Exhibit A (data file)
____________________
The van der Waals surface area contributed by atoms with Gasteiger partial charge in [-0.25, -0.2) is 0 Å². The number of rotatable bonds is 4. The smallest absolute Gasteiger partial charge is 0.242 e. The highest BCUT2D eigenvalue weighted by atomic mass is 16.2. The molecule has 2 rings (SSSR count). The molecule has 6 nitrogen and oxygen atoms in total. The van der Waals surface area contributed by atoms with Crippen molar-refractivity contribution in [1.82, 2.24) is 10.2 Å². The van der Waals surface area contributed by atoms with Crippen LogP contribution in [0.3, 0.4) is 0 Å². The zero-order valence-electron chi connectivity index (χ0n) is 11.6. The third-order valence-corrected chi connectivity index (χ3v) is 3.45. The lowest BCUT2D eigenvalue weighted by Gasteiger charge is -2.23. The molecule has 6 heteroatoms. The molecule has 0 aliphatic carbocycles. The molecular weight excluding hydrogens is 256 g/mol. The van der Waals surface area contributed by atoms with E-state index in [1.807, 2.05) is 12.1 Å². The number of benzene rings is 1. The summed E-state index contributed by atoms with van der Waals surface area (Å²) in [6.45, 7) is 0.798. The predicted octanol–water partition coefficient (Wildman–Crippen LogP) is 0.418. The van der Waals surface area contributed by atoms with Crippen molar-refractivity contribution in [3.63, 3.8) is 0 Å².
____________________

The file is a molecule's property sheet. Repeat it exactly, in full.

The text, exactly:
The van der Waals surface area contributed by atoms with Gasteiger partial charge in [-0.25, -0.2) is 0 Å². The number of rotatable bonds is 4. The smallest absolute Gasteiger partial charge is 0.242 e. The highest BCUT2D eigenvalue weighted by atomic mass is 16.2. The molecule has 2 rings (SSSR count). The molecule has 6 nitrogen and oxygen atoms in total. The van der Waals surface area contributed by atoms with Crippen molar-refractivity contribution in [1.82, 2.24) is 10.2 Å². The van der Waals surface area contributed by atoms with Crippen LogP contribution in [0.3, 0.4) is 0 Å². The zero-order valence-electron chi connectivity index (χ0n) is 11.6. The third-order valence-corrected chi connectivity index (χ3v) is 3.45. The lowest BCUT2D eigenvalue weighted by Gasteiger charge is -2.23. The molecule has 6 heteroatoms. The molecule has 0 aliphatic carbocycles. The molecular weight excluding hydrogens is 256 g/mol. The van der Waals surface area contributed by atoms with E-state index in [1.807, 2.05) is 12.1 Å². The number of benzene rings is 1. The summed E-state index contributed by atoms with van der Waals surface area (Å²) in [6.45, 7) is 0.798. The predicted octanol–water partition coefficient (Wildman–Crippen LogP) is 0.418. The van der Waals surface area contributed by atoms with Crippen molar-refractivity contribution in [3.63, 3.8) is 0 Å².